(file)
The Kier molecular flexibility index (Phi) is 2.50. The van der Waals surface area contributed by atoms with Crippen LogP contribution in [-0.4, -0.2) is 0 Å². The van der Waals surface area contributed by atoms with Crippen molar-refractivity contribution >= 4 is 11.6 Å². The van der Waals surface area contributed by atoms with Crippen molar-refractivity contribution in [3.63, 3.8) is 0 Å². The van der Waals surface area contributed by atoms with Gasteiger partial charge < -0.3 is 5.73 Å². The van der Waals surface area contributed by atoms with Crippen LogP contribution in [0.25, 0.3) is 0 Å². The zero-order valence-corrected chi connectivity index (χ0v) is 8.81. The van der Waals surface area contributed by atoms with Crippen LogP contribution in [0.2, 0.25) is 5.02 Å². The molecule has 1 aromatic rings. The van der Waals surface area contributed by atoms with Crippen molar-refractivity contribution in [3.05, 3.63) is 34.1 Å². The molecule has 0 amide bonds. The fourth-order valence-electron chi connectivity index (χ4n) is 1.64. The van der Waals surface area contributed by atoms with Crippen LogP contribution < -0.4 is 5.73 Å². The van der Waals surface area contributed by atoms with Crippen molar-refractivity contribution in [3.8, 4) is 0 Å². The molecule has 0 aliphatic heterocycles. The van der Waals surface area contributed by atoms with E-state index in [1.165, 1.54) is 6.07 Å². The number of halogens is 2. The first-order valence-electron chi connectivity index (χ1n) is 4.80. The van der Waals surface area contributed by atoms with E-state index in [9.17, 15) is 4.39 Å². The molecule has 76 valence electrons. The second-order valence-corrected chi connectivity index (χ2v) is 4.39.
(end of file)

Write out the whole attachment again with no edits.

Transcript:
The Kier molecular flexibility index (Phi) is 2.50. The van der Waals surface area contributed by atoms with Crippen LogP contribution in [-0.4, -0.2) is 0 Å². The van der Waals surface area contributed by atoms with Crippen molar-refractivity contribution >= 4 is 11.6 Å². The van der Waals surface area contributed by atoms with Crippen molar-refractivity contribution in [3.63, 3.8) is 0 Å². The van der Waals surface area contributed by atoms with Gasteiger partial charge < -0.3 is 5.73 Å². The van der Waals surface area contributed by atoms with Crippen LogP contribution in [0.25, 0.3) is 0 Å². The zero-order valence-corrected chi connectivity index (χ0v) is 8.81. The van der Waals surface area contributed by atoms with Crippen LogP contribution in [0.2, 0.25) is 5.02 Å². The molecule has 1 aromatic rings. The van der Waals surface area contributed by atoms with Crippen molar-refractivity contribution in [3.05, 3.63) is 34.1 Å². The molecule has 0 amide bonds. The fourth-order valence-electron chi connectivity index (χ4n) is 1.64. The van der Waals surface area contributed by atoms with Crippen LogP contribution < -0.4 is 5.73 Å². The van der Waals surface area contributed by atoms with Crippen molar-refractivity contribution in [3.8, 4) is 0 Å². The molecule has 0 aliphatic heterocycles. The van der Waals surface area contributed by atoms with E-state index in [1.165, 1.54) is 6.07 Å². The number of halogens is 2. The first-order valence-electron chi connectivity index (χ1n) is 4.80. The van der Waals surface area contributed by atoms with E-state index in [9.17, 15) is 4.39 Å². The molecule has 76 valence electrons. The second-order valence-corrected chi connectivity index (χ2v) is 4.39.